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The other interesting part is that the tree structure is somewhat interleaved: normally, message threads are arranged by making a tree of parent/child relationships, and then sorting siblings by date. This gives a lot of priority to tree structure and very little priority to date: when new messages are added, they might show up anywhere in the tree, depending on which message they are a reply to. This is a slight misfeature of every threading system I've used, including the ones I wrote: you often have to turn off threading to be able to find things.
The proposed model uses the X axis for "replies" and the Y axis for "time". So you still get indentation showing who replied to who; but you can also assume that the newest posts are at the bottom. That's a pretty good trick!
- When Words Collide: Organizing Your E-mail Inbox
A quick overview with a screenshot of the right side of the pane (the message display, without the thread-display overview.)
Understanding Sequence and Reply Relationships within Email Conversations: A Mixed-Model Visualization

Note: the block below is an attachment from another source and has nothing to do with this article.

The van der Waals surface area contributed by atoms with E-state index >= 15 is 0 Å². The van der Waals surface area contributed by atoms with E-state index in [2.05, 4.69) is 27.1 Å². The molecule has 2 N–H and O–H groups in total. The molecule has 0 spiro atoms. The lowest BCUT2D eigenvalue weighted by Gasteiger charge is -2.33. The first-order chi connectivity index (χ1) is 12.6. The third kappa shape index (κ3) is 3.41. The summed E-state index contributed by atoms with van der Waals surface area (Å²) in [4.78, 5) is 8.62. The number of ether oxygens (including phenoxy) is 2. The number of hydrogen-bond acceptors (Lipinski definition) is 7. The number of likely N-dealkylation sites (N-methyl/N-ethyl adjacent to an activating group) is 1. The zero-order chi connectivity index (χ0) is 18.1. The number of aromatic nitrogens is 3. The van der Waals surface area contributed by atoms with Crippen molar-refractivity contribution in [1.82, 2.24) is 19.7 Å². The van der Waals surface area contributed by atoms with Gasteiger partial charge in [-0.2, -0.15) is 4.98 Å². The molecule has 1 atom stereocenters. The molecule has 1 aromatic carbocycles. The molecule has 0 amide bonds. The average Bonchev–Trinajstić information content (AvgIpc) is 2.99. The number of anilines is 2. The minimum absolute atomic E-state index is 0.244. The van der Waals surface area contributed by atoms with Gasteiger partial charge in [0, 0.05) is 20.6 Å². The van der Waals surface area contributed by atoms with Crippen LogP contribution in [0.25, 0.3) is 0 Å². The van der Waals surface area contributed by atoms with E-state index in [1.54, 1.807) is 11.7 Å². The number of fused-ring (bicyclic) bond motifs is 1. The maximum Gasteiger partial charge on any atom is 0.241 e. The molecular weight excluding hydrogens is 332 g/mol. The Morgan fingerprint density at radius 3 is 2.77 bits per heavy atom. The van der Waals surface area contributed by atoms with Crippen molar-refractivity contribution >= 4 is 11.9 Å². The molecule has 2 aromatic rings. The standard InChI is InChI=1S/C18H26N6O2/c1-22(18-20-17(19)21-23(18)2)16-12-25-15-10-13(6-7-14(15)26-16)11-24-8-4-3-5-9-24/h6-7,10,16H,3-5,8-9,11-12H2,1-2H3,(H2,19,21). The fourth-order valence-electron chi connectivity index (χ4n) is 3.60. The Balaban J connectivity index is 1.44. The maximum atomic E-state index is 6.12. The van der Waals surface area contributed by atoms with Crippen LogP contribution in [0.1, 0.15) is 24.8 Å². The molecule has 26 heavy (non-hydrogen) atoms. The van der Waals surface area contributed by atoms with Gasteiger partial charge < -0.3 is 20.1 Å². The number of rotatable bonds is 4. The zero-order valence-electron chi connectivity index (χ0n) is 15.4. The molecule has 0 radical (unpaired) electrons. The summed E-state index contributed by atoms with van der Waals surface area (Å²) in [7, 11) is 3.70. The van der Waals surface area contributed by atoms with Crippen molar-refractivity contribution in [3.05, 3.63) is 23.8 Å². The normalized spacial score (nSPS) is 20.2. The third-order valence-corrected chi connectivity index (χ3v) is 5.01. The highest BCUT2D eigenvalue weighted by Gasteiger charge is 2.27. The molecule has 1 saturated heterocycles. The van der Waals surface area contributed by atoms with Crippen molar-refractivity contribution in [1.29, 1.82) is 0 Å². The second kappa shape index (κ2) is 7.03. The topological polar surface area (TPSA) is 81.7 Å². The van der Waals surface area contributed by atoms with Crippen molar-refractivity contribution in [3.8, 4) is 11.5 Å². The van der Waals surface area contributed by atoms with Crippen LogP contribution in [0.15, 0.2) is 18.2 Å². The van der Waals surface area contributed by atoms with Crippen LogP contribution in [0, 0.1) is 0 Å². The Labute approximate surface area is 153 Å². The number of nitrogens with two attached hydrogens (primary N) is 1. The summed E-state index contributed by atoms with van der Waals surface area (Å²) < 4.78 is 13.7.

A more detailed description of their mock-up, with descriptions of predecessors and a small usability study. (In PDF, unfortunately.) The full screenshot is on page 6.
The slashdot peanut gallery totally missing the point and saying "This is nothing new, Mozilla has done threads since 2001!"
One disturbing thing about their presentation is that making it be usable requires the software to throw away a lot of message content: they seem to be assuming that for this to look good, it'd have to recognise and strip out redundant quoted text in the messages. That's somewhat scary.
I found it very frustrating to read that PDF, because it's been a long time since I've read something that was structured as a "research paper", and I find that footnotes just drive me crazy! I want links, not footnotes. Even worse that, when you finally get to the footnotes page at the end, there are no links there either: there are titles and page numbers. You know, dead trees! What century is this?